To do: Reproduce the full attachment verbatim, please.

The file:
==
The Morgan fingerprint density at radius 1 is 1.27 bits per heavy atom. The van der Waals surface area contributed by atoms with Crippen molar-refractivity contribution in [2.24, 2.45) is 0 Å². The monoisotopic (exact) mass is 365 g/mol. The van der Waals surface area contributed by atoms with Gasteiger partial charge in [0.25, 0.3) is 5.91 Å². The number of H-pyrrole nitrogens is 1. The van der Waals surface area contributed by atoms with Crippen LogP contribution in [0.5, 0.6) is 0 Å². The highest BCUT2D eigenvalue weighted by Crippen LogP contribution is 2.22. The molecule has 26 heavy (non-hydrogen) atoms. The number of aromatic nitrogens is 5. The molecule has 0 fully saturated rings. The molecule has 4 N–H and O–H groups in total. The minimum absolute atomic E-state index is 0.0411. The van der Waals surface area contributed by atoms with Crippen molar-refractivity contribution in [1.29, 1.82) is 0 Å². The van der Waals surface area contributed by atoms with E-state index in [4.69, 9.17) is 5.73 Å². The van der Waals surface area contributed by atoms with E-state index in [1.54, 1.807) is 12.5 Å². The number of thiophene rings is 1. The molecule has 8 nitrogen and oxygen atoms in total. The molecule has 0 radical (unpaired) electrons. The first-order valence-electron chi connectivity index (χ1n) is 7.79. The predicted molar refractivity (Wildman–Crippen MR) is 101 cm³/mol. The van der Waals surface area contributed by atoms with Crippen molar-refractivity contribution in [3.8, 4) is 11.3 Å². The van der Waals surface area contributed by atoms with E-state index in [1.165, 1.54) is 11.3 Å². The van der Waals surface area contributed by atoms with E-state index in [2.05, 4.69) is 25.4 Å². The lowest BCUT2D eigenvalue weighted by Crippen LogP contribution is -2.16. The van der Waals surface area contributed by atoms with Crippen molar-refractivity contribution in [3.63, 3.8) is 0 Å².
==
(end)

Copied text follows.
The Morgan fingerprint density at radius 1 is 1.27 bits per heavy atom. The van der Waals surface area contributed by atoms with Crippen molar-refractivity contribution in [2.24, 2.45) is 0 Å². The monoisotopic (exact) mass is 365 g/mol. The van der Waals surface area contributed by atoms with Gasteiger partial charge in [0.25, 0.3) is 5.91 Å². The number of H-pyrrole nitrogens is 1. The van der Waals surface area contributed by atoms with Crippen LogP contribution in [0.5, 0.6) is 0 Å². The highest BCUT2D eigenvalue weighted by Crippen LogP contribution is 2.22. The molecule has 26 heavy (non-hydrogen) atoms. The number of aromatic nitrogens is 5. The molecule has 0 fully saturated rings. The molecule has 4 N–H and O–H groups in total. The minimum absolute atomic E-state index is 0.0411. The van der Waals surface area contributed by atoms with Crippen molar-refractivity contribution in [1.29, 1.82) is 0 Å². The van der Waals surface area contributed by atoms with E-state index in [4.69, 9.17) is 5.73 Å². The van der Waals surface area contributed by atoms with E-state index in [1.54, 1.807) is 12.5 Å². The number of thiophene rings is 1. The molecule has 8 nitrogen and oxygen atoms in total. The molecule has 0 radical (unpaired) electrons. The first-order valence-electron chi connectivity index (χ1n) is 7.79. The predicted molar refractivity (Wildman–Crippen MR) is 101 cm³/mol. The van der Waals surface area contributed by atoms with Crippen molar-refractivity contribution in [3.8, 4) is 11.3 Å². The van der Waals surface area contributed by atoms with E-state index in [1.165, 1.54) is 11.3 Å². The van der Waals surface area contributed by atoms with E-state index in [2.05, 4.69) is 25.4 Å². The lowest BCUT2D eigenvalue weighted by Crippen LogP contribution is -2.16. The van der Waals surface area contributed by atoms with Crippen molar-refractivity contribution in [3.63, 3.8) is 0 Å².